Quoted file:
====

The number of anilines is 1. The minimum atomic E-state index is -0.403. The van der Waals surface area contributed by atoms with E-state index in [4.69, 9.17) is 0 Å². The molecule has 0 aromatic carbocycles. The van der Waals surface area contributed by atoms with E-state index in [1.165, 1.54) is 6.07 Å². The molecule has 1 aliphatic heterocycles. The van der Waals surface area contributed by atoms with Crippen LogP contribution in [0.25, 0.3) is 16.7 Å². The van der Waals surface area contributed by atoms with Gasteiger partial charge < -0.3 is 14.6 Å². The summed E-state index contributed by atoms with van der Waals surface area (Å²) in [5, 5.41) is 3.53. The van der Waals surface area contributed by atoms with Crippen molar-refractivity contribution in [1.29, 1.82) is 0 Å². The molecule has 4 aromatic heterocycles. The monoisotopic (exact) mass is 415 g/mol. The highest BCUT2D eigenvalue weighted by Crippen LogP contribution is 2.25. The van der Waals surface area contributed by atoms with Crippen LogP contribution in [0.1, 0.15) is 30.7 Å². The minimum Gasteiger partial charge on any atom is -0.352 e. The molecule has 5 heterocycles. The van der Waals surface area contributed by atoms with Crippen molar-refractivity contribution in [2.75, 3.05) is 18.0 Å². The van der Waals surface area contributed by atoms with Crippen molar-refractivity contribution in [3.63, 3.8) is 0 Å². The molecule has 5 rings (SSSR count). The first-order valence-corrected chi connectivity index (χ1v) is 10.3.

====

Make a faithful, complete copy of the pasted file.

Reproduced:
The number of anilines is 1. The minimum atomic E-state index is -0.403. The van der Waals surface area contributed by atoms with E-state index in [4.69, 9.17) is 0 Å². The molecule has 0 aromatic carbocycles. The van der Waals surface area contributed by atoms with E-state index in [1.165, 1.54) is 6.07 Å². The molecule has 1 aliphatic heterocycles. The van der Waals surface area contributed by atoms with Crippen LogP contribution in [0.25, 0.3) is 16.7 Å². The van der Waals surface area contributed by atoms with Gasteiger partial charge < -0.3 is 14.6 Å². The summed E-state index contributed by atoms with van der Waals surface area (Å²) in [5, 5.41) is 3.53. The van der Waals surface area contributed by atoms with Crippen molar-refractivity contribution in [1.29, 1.82) is 0 Å². The molecule has 4 aromatic heterocycles. The monoisotopic (exact) mass is 415 g/mol. The highest BCUT2D eigenvalue weighted by Crippen LogP contribution is 2.25. The van der Waals surface area contributed by atoms with Crippen LogP contribution in [0.1, 0.15) is 30.7 Å². The minimum Gasteiger partial charge on any atom is -0.352 e. The molecule has 5 heterocycles. The van der Waals surface area contributed by atoms with Crippen molar-refractivity contribution in [2.75, 3.05) is 18.0 Å². The van der Waals surface area contributed by atoms with Crippen molar-refractivity contribution in [3.63, 3.8) is 0 Å². The molecule has 5 rings (SSSR count). The first-order valence-corrected chi connectivity index (χ1v) is 10.3.